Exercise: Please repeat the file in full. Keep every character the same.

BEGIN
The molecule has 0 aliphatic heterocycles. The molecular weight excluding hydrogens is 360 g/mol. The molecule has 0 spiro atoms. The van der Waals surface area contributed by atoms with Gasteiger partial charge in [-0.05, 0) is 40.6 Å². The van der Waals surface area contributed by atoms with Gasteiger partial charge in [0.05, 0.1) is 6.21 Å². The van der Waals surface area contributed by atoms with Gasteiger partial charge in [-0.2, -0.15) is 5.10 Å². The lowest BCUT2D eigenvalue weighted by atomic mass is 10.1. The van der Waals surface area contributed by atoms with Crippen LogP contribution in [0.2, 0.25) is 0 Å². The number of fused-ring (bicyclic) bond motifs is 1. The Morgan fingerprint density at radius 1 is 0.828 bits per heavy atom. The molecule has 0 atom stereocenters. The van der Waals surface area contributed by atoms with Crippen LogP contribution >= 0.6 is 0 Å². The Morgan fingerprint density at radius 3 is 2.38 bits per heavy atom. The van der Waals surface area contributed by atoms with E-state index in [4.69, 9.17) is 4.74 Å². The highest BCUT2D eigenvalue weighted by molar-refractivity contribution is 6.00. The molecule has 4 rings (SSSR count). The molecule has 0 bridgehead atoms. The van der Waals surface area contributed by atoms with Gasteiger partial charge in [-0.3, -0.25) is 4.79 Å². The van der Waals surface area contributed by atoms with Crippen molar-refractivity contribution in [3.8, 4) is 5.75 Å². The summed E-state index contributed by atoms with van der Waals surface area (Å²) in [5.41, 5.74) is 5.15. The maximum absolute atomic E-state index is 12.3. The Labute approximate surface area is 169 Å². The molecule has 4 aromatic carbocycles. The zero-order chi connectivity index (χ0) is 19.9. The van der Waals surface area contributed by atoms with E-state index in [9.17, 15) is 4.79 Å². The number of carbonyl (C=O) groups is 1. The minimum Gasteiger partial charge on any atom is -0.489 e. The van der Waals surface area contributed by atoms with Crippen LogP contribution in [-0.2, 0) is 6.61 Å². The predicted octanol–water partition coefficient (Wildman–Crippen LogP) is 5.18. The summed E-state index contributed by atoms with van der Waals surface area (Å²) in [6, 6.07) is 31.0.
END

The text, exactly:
The molecule has 0 aliphatic heterocycles. The molecular weight excluding hydrogens is 360 g/mol. The molecule has 0 spiro atoms. The van der Waals surface area contributed by atoms with Gasteiger partial charge in [-0.05, 0) is 40.6 Å². The van der Waals surface area contributed by atoms with Gasteiger partial charge in [0.05, 0.1) is 6.21 Å². The van der Waals surface area contributed by atoms with Gasteiger partial charge in [-0.2, -0.15) is 5.10 Å². The lowest BCUT2D eigenvalue weighted by atomic mass is 10.1. The van der Waals surface area contributed by atoms with Crippen LogP contribution in [0.2, 0.25) is 0 Å². The number of fused-ring (bicyclic) bond motifs is 1. The Morgan fingerprint density at radius 1 is 0.828 bits per heavy atom. The molecule has 0 atom stereocenters. The van der Waals surface area contributed by atoms with Crippen LogP contribution >= 0.6 is 0 Å². The Morgan fingerprint density at radius 3 is 2.38 bits per heavy atom. The van der Waals surface area contributed by atoms with E-state index in [4.69, 9.17) is 4.74 Å². The highest BCUT2D eigenvalue weighted by molar-refractivity contribution is 6.00. The molecule has 4 rings (SSSR count). The molecule has 0 bridgehead atoms. The van der Waals surface area contributed by atoms with Gasteiger partial charge in [-0.3, -0.25) is 4.79 Å². The van der Waals surface area contributed by atoms with Crippen molar-refractivity contribution in [3.8, 4) is 5.75 Å². The summed E-state index contributed by atoms with van der Waals surface area (Å²) in [5.41, 5.74) is 5.15. The maximum absolute atomic E-state index is 12.3. The Labute approximate surface area is 169 Å². The molecule has 4 aromatic carbocycles. The zero-order chi connectivity index (χ0) is 19.9. The van der Waals surface area contributed by atoms with E-state index in [9.17, 15) is 4.79 Å². The number of carbonyl (C=O) groups is 1. The minimum Gasteiger partial charge on any atom is -0.489 e. The van der Waals surface area contributed by atoms with Crippen LogP contribution in [-0.2, 0) is 6.61 Å². The predicted octanol–water partition coefficient (Wildman–Crippen LogP) is 5.18. The summed E-state index contributed by atoms with van der Waals surface area (Å²) in [6, 6.07) is 31.0.